GWatt's Profile User Rating: *****

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Posts I've Made

  1. In Topic: realloc distorting my data

    Posted 29 Mar 2014

    I'll be honest, I think it's highly unlikely that there's a bug in realloc. Could you post the code where you are modifying the PlanetRecord array? I suspect the problem is there.
  2. In Topic: Code works fine on Mac, not so well on Linux server. Help?

    Posted 27 Mar 2014

    After you've set a value you can rely on it beng there, but you never set the values contained by the array in the first place.
  3. In Topic: Code works fine on Mac, not so well on Linux server. Help?

    Posted 27 Mar 2014

    You haven't zeroed out the array containing your character counts. In C, you should not rely on any data being initialized to a specific value.
    The easiest way is to do this:
    int array[SIZE] = {0};
    
    
  4. In Topic: bash copy dir without cp-r or any variant

    Posted 21 Mar 2014

    Is there a reason that you don't want to use cp -r?
  5. In Topic: two way communication between child and parent processes in C(pipes)

    Posted 19 Mar 2014

    I noticed a few things.
    The first is that you are reading into char* that has not had any space allocated. By itself a char* does not have any storage associated with it. I would recommend just using a char array (e.g., char msg[100].) Related to this is that sizeof cannot give you the allocated size of a pointer. For that you will need to record the allocated size. However, you can use sizeof to determine the space taken by an array, which is one of the reasons I recommended using an array.
    The second is that you are closing file descriptors that you later try to use. Example: in line 25 you close writepipe[1], but you try to write to it in line 30. That's not going to work. You need to keep the pipes open until you are done.
    Third, you are not correctly using pipes. You can see the man page for a clear explanation and an example: http://pubs.opengrou...tions/pipe.html I'll summarize by saying that the pipe function takes an int[2] and sets each value to a file descriptor. The file descriptor in p[0] is the read end and the file descriptor in p[1] is the write end. You are creating two sets of pipes - which is correct since you don't want to have a data collision - but you are not using the pipes properly. You should do something more like this:
    /* assume p1 and p2 are properly initialized pipes. */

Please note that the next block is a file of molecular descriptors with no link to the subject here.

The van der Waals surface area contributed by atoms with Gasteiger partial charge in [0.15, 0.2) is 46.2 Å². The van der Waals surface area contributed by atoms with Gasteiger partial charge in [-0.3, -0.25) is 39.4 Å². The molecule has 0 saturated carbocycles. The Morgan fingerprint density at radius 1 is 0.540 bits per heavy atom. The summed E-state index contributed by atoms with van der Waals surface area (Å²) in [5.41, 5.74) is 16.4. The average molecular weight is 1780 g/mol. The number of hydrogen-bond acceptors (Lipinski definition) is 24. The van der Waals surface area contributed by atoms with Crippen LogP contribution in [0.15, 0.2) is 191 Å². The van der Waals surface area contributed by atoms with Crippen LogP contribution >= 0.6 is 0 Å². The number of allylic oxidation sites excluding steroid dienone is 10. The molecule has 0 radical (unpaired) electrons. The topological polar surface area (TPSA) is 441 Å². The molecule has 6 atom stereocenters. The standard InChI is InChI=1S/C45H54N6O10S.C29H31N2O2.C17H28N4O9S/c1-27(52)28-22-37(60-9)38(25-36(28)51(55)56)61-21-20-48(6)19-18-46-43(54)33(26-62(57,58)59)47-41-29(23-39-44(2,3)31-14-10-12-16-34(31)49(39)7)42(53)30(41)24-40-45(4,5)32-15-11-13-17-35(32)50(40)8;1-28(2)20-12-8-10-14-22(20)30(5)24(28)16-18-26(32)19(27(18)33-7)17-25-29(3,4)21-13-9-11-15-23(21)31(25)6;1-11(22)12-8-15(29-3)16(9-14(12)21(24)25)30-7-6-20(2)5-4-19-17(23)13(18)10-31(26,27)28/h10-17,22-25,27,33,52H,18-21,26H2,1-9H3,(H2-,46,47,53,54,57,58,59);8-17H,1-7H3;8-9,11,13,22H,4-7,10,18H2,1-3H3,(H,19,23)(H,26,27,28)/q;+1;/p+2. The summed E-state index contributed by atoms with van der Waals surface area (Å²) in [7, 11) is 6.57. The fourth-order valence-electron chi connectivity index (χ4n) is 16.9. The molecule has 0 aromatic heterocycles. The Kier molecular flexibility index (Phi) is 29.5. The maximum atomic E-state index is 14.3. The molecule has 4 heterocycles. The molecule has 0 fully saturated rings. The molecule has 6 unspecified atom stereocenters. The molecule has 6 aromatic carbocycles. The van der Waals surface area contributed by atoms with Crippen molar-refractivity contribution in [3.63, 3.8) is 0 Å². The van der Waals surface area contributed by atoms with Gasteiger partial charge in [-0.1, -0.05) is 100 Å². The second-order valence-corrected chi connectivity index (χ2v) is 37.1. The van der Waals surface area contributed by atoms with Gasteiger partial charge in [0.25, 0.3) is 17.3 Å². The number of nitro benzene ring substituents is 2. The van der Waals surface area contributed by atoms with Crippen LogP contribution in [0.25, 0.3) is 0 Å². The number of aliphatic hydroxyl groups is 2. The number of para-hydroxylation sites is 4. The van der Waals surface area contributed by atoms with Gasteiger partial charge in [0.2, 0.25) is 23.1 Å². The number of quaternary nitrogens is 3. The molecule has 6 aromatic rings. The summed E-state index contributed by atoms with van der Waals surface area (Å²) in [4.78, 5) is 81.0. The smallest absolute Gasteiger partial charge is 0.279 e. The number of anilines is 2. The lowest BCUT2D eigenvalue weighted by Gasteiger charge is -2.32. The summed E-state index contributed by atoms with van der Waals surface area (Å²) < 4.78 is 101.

switch(fork()) {
        case 0:
            /* child */
            close(p1[1]);
            close(p2[0]);
            /* insert communication here. You will be writing to p2[1] and reading from p1[0] */
            close(p1[0]);
            close(p2[1]);
            break;
        default:
            /* parent */
            close(p1[0]);
            close(p2[1]);
            /* insert communication here. You will be writing to p1[1] and reading from p2[0] */
            close(p1[1]);
            close(p2[0]);
            break;
    }
    
    

    Finally, I would avoid calling the pipes reader and writer. All pipes have a read end and a write end, so it's confusing to label an entire pipe `reader' or `writer.' If you want to be super clear which end of the pipe should be used for what, I would just create four more ints (named pw, pr, cw, cr or something similar) and assign the pipe's file descriptors to the appropriate variable.

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Years Programming:
10
Programming Languages:
C, C++, Objective C, arm assembly, Java, perl, scheme, python

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Comments

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  1. Photo

    Biggie_smallz Icon

    04 Feb 2013 - 22:57
    Hello Gwatt can you please get back to me.. I need help with some scheme programming?
  2. Photo

    raghav.naganathan Icon

    17 Oct 2012 - 01:11
    Dude...before your reputation changes, I would like to tell you that it(256) is a perfect square :)
  3. Photo

    GWatt Icon

    27 Dec 2010 - 22:52
    @arob, I haven't used Java regularly in years. Most of what I do now is in C or scheme. However, there are several tutorials on this site and on others that should get you well on your way to learning Java.
  4. Photo

    arob Icon

    25 Dec 2010 - 23:31
    hey can u help to learn java .
  5. Photo

    GWatt Icon

    24 Jun 2010 - 19:59
    Pretty sure it has 4.
  6. Photo

    no2pencil Icon

    22 Jun 2010 - 20:06
    Where you plugged the phone, does it have four prongs or just two? I've had trouble using rotary phones on digital lines, other times it works flawlessly.
  7. Photo

    GWatt Icon

    30 May 2010 - 06:35
    Yeah, that did get removed in the upgrade. Oh and my rotary phone works fine. I use it in my dorm. It was simply our house lines that it doesn't like.
  8. Photo

    no2pencil Icon

    06 May 2010 - 01:13
    It's back! YAY!
    The phone I mean...
  9. Photo

    no2pencil Icon

    02 Mar 2010 - 03:47
    Hey man! Looks like after the upgrade you are no longer sporting the Rotary Phone...
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